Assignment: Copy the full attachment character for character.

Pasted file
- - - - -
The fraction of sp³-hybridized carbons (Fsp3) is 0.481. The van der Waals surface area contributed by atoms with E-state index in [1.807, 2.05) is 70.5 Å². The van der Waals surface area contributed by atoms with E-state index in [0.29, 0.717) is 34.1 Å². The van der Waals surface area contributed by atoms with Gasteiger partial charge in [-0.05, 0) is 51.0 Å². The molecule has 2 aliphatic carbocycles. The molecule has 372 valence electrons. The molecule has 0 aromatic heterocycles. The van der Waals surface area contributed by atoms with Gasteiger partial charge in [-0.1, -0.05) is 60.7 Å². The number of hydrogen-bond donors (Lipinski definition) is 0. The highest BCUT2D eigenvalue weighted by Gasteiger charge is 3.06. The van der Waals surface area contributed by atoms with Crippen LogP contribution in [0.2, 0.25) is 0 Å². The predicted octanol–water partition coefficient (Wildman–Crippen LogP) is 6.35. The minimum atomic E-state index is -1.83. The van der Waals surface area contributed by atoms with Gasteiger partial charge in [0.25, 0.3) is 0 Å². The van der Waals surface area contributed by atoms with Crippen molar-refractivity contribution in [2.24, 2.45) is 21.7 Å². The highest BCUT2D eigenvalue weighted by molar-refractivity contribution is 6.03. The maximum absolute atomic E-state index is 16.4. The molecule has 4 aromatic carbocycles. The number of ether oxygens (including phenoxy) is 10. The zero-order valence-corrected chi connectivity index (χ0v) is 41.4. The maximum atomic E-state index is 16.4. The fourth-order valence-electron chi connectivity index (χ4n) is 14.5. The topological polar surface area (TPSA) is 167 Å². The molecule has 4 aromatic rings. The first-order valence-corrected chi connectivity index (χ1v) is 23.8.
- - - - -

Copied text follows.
The fraction of sp³-hybridized carbons (Fsp3) is 0.481. The van der Waals surface area contributed by atoms with E-state index in [1.807, 2.05) is 70.5 Å². The van der Waals surface area contributed by atoms with E-state index in [0.29, 0.717) is 34.1 Å². The van der Waals surface area contributed by atoms with Gasteiger partial charge in [-0.05, 0) is 51.0 Å². The molecule has 2 aliphatic carbocycles. The molecule has 372 valence electrons. The molecule has 0 aromatic heterocycles. The van der Waals surface area contributed by atoms with Gasteiger partial charge in [-0.1, -0.05) is 60.7 Å². The number of hydrogen-bond donors (Lipinski definition) is 0. The highest BCUT2D eigenvalue weighted by Gasteiger charge is 3.06. The van der Waals surface area contributed by atoms with Crippen LogP contribution in [0.2, 0.25) is 0 Å². The predicted octanol–water partition coefficient (Wildman–Crippen LogP) is 6.35. The minimum atomic E-state index is -1.83. The van der Waals surface area contributed by atoms with Gasteiger partial charge in [0.25, 0.3) is 0 Å². The van der Waals surface area contributed by atoms with Crippen molar-refractivity contribution in [2.24, 2.45) is 21.7 Å². The highest BCUT2D eigenvalue weighted by molar-refractivity contribution is 6.03. The maximum absolute atomic E-state index is 16.4. The molecule has 4 aromatic carbocycles. The number of ether oxygens (including phenoxy) is 10. The zero-order valence-corrected chi connectivity index (χ0v) is 41.4. The maximum atomic E-state index is 16.4. The fourth-order valence-electron chi connectivity index (χ4n) is 14.5. The topological polar surface area (TPSA) is 167 Å². The molecule has 4 aromatic rings. The first-order valence-corrected chi connectivity index (χ1v) is 23.8.